So, in this scenario, the proto-hypotheses are really just collections of old dots in which the new dot must sit.  We're not reasoning from *one* particular to testable hypotheses. We're reasoning from the addition of that particular to collections of other particulars.

On 8/21/19 9:40 PM, Nick Thompson wrote:
> -----Original Message-----
> From: Friam [mailto:friam-bounces at redfish.com] On Behalf Of u?l? ?
> Sent: Tuesday, August 20, 2019 6:06 PM
> To: FriAM <friam at redfish.com>
> Subject: Re: [FRIAM] abduction and casuistry
> Admittedly without more context -- and in my ignorance, my first reaction is to accuse you (and Gladwell) of a category error.
> [NST==>Ach! Hoist by my own petard, again! <==nst]
> The criminologist doesn't sound like he's advocating anything like casuistry (or what I'd argue is the inferential purpose of abduction). He seems to be arguing for something closer to non- or anti-deontological reasoning ... The only rule is that there are no rules.
> [NST==>Yes, I wondered about that.  Can a casuist be Rigorous.  Now, Glen, do you and I agree, or disagree, on the value of [and also on the perils of] rigor.  I think of rigor as something one tries out to see where one arrives.  One does something forced, automatic and counter intuitive for a while (think mathematics) in the hope that when one is done, the rigor delivers one to a more integrated, intelligible, articulable state of thought.  So, if casuistry is incapable of rigor, I probably don’t want any part of it. I am less certain about “meta-rigor”.  Do I have any fixed rules for when rigor “should” come into play.   Do you agree with any of that? <==nst]
> It's reasonable, of course, for a self-described monist
> [NST==>Ach!  No!  See below!<==nst]
>   to hunt for the Grand Unified Rule of Reality, the master equation that need only have all it's many (even countably infinite) variables *bound* to values for the answer to bubble forth like from an oracle.
> [NST==>Hang on thar, big fella!  Are you confusing monism with 
> monotheism?  There is nothing ethical about monism.  It is simply the 
> position that we will think more clearly if we postulate only one kind 
> of stuff (“experience”, in my case) and deriving all other “stuffs” 
> from organizations of that single basic stuff.  <==nst]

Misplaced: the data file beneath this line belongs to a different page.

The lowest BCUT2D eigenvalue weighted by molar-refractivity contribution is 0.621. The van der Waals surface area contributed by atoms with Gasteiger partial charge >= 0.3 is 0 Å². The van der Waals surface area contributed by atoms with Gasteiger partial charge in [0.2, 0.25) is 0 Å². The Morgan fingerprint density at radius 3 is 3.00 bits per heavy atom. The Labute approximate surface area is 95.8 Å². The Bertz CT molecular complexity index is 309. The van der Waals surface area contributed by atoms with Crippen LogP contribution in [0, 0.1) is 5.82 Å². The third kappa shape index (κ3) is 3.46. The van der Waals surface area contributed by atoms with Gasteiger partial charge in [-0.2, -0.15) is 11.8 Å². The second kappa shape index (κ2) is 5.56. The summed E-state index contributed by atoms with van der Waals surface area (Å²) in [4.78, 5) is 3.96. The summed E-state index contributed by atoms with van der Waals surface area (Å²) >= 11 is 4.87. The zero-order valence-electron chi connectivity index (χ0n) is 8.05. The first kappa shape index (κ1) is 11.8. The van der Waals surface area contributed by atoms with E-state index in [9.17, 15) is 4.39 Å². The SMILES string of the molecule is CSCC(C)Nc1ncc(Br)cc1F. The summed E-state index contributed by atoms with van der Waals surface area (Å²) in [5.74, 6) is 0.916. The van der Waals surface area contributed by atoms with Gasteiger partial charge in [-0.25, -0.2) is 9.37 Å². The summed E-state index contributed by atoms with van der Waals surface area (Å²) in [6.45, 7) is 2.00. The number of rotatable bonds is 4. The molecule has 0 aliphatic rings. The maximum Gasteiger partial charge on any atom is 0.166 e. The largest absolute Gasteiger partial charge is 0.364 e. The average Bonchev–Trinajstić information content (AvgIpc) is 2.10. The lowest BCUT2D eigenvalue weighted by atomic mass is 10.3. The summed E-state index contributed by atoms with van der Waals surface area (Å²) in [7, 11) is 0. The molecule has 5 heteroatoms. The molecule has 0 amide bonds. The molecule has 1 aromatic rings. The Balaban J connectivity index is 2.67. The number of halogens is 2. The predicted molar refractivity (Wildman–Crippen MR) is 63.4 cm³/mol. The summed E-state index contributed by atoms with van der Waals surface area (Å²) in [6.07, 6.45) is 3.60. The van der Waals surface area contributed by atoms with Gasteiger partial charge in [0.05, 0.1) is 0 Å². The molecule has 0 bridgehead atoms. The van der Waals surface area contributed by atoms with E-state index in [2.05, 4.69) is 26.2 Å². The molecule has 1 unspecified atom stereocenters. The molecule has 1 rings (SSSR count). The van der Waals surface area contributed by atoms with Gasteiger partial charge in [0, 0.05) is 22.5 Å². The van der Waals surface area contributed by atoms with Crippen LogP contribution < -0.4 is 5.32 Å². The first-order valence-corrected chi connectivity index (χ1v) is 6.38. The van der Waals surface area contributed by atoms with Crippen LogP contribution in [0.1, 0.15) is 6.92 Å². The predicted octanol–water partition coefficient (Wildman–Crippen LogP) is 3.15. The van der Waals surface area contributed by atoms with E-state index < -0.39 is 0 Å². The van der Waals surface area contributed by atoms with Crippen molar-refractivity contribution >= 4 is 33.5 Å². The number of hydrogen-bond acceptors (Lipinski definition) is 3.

>   But people like me might react: "Of COURSE, you have to look at the particulars of every situation because *any* predicate you infer (by hook or crook) will always be wrong." This is why I'm a supporter of jury trials, as I've argued here in the past.
> [NST==>Glen, could you spell out for me how one reasons from a 
> particular, full stop? I can see how one reasons from the assignment 
> of a particular to a category, but I genuinely, honestly, 
> non-argumentativly cannot see how one argues from a particular without 
> knowing what it’s a particular OF and/or having some rule to apply. 
> <==nst]
>   [NST==>For me, you raise here, explicitly for the first time, the relation between the terms “ontological” and “deontological”.  I have always been confused about them, and your message has goaded me to figure it out.  It turns out that THEY HAVE NOTHING TO DO WITH ONE ANOTHER!  Here from etymologyonline.com.
> DEONTOLOGY: "science of moral duty, ethics," 1817, from Greek deont-, combining form of deon "that which is binding, duty" (neuter present participle of dei "is binding") + -ology. Said to have been coined by Bentham, but it is used in a wider sense than he intended it. Related: Deontological.
> ONTOLOGY: metaphysical science or study of being," 1660s (Gideon Harvey), from Modern Latin ontologia (c. 1600), from onto- + -logy. ONTO- word-forming element meaning "a being, individual; being, existence," from Greek onto-, from stem of on (genitive ontos) "being," neuter present participle of einai "to be" (from PIE root *es- <https://www.etymonline.com/word/*es-?ref=etymonline_crossreference>  "to be"
> They come from entirely different Greek roots!  One is not the opposite of the other.  So, there is no hidden tension invoked by these words, however ever tempting it may be, between the world as it should be (deontology) and the world as it is (ontology).  I supposed if one believed that existence consisted entirely of obligations one would be a monist deontological ontologist.  Reminds me of that joke about the kid who could never understand the meaning of Dog.